Referring once again to FIG. 1, the mixture of primary precursor compound, activated secondary precursor compound, and carrier gas is ducted from premix chamber 20 to a shower head 21, from which they enter the chamber 11. Relatively uncontaminated titanium nitride deposits on the surface of the heated wafer 12. Reaction products and carrier gas are withdrawn from the chamber 11 via an exhaust manifold 22. Incorporated in the exhaust manifold 22 are a pressure sensor 23, a pressure switch 24, a vacuum valve 25, a pressure control valve 26, a blower 27, and a particulate filter, which filters out solid reactants before the exhaust is vented to the atmosphere. During the deposition process, the pressure within chamber 11 is maintained within a pressure of preferably, but not limited to, 0.1 to 100 torr by pressure control components 23, 24, 25, 26, and 27.
Experiments have been performed using both Cl2 and NF3 as secondary precursor compounds. A control process was run in which the primary precursor compound was pyrolized in the absence of a secondary precursor compound (activated or unactivated). The following chart provides bulk resistivity values for films having a thickness of about 1501/8 deposited using the various processes.
______________________________________ Resistivity Process (in μohm-cm)______________________________________ Control 16,800 Cl2 4,500 NF3 2,000 NH3 1,700______________________________________
Conformality of the titanium nitride films deposited by the subject process has been experimentally observed to be therein. A plasma discharge is struck and maintained as the secondary precursor compound passes through the quartz portion of the secondary manifold between the plates 19, resulting in activated species. The secondary precursor compound, containing activated species, is ducted into premix chamber 20, where it is mixed with the vaporized primary precursor compound 15 and the carrier gas.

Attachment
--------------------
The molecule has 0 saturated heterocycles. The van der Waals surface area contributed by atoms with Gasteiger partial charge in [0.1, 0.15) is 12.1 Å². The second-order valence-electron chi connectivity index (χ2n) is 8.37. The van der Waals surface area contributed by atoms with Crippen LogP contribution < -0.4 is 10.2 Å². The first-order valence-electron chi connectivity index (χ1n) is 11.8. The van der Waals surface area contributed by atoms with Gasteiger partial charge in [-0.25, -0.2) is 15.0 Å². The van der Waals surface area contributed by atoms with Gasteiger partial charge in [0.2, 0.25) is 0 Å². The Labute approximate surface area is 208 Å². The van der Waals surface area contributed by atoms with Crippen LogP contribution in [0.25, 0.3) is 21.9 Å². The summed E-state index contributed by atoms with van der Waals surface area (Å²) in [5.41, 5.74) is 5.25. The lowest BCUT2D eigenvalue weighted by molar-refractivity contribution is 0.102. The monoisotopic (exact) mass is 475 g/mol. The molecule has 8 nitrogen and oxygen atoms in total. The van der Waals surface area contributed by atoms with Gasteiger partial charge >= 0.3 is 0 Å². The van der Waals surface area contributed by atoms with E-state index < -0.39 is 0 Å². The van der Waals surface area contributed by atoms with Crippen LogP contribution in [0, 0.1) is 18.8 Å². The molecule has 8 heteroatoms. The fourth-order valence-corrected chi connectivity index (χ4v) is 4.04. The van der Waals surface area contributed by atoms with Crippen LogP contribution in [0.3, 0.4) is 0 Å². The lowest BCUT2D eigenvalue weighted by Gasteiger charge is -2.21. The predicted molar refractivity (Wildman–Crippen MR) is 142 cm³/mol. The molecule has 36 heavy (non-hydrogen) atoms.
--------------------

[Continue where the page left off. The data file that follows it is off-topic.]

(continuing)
The secondary precursor compound is chosen, such that when activated by the RF voltage, activated species result which attack the alkyl-nitrogen bonds of the primary precursor compound, and which will convert the displaced alkyl groups into a volatile compound. The activated species, which may include halogen, NH3, or hydrogen radicals, or a combination thereof, must be generated in the absence of the primary precursor compound, at a location remote from the deposition chamber. Remote generation of the activated species is essential because it is not desirable to employ a plasma CVD process, as Ti(NR2)4 is known to break down in plasma, resulting in large amounts of carbon in the deposited film. A high carbon content will elevate the bulk resistivity of the film to levels that are unacceptable for most integrated circuit applications. It is hypothesized that as soon as the mixing of the activated species and the primary precursor compound has occurred, the activated species begin to tear away the alkyl groups from the primary precursor molecules. Thus, the primary precursor molecules and the activated species are mixed, preferably, just prior to being ducted into the deposition chamber. within a range of 5% of the average thickness.